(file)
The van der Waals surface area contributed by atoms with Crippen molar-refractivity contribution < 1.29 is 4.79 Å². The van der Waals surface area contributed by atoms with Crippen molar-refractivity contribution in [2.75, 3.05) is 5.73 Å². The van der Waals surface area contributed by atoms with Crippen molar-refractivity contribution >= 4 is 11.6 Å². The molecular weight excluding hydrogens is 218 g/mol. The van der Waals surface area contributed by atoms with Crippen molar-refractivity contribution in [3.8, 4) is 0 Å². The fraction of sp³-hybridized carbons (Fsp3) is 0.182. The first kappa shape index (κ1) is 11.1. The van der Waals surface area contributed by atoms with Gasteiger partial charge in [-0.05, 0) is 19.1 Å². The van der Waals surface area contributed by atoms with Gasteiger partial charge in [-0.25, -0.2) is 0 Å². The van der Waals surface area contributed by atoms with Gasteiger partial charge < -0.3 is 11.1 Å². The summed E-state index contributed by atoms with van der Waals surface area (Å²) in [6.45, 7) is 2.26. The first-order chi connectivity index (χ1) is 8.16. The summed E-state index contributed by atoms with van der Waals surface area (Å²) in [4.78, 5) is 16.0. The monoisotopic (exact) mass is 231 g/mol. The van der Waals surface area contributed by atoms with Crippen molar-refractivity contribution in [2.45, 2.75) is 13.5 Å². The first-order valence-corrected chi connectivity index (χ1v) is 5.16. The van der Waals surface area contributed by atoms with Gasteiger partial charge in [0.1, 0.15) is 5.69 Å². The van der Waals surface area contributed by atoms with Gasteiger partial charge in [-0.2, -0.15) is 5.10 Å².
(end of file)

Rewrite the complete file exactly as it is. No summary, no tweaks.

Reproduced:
The van der Waals surface area contributed by atoms with Crippen molar-refractivity contribution < 1.29 is 4.79 Å². The van der Waals surface area contributed by atoms with Crippen molar-refractivity contribution in [2.75, 3.05) is 5.73 Å². The van der Waals surface area contributed by atoms with Crippen molar-refractivity contribution >= 4 is 11.6 Å². The molecular weight excluding hydrogens is 218 g/mol. The van der Waals surface area contributed by atoms with Crippen molar-refractivity contribution in [3.8, 4) is 0 Å². The fraction of sp³-hybridized carbons (Fsp3) is 0.182. The first kappa shape index (κ1) is 11.1. The van der Waals surface area contributed by atoms with Gasteiger partial charge in [-0.05, 0) is 19.1 Å². The van der Waals surface area contributed by atoms with Gasteiger partial charge in [-0.25, -0.2) is 0 Å². The van der Waals surface area contributed by atoms with Gasteiger partial charge < -0.3 is 11.1 Å². The summed E-state index contributed by atoms with van der Waals surface area (Å²) in [6.45, 7) is 2.26. The first-order chi connectivity index (χ1) is 8.16. The summed E-state index contributed by atoms with van der Waals surface area (Å²) in [4.78, 5) is 16.0. The monoisotopic (exact) mass is 231 g/mol. The van der Waals surface area contributed by atoms with Crippen molar-refractivity contribution in [2.45, 2.75) is 13.5 Å². The first-order valence-corrected chi connectivity index (χ1v) is 5.16. The van der Waals surface area contributed by atoms with Gasteiger partial charge in [0.1, 0.15) is 5.69 Å². The van der Waals surface area contributed by atoms with Gasteiger partial charge in [-0.2, -0.15) is 5.10 Å².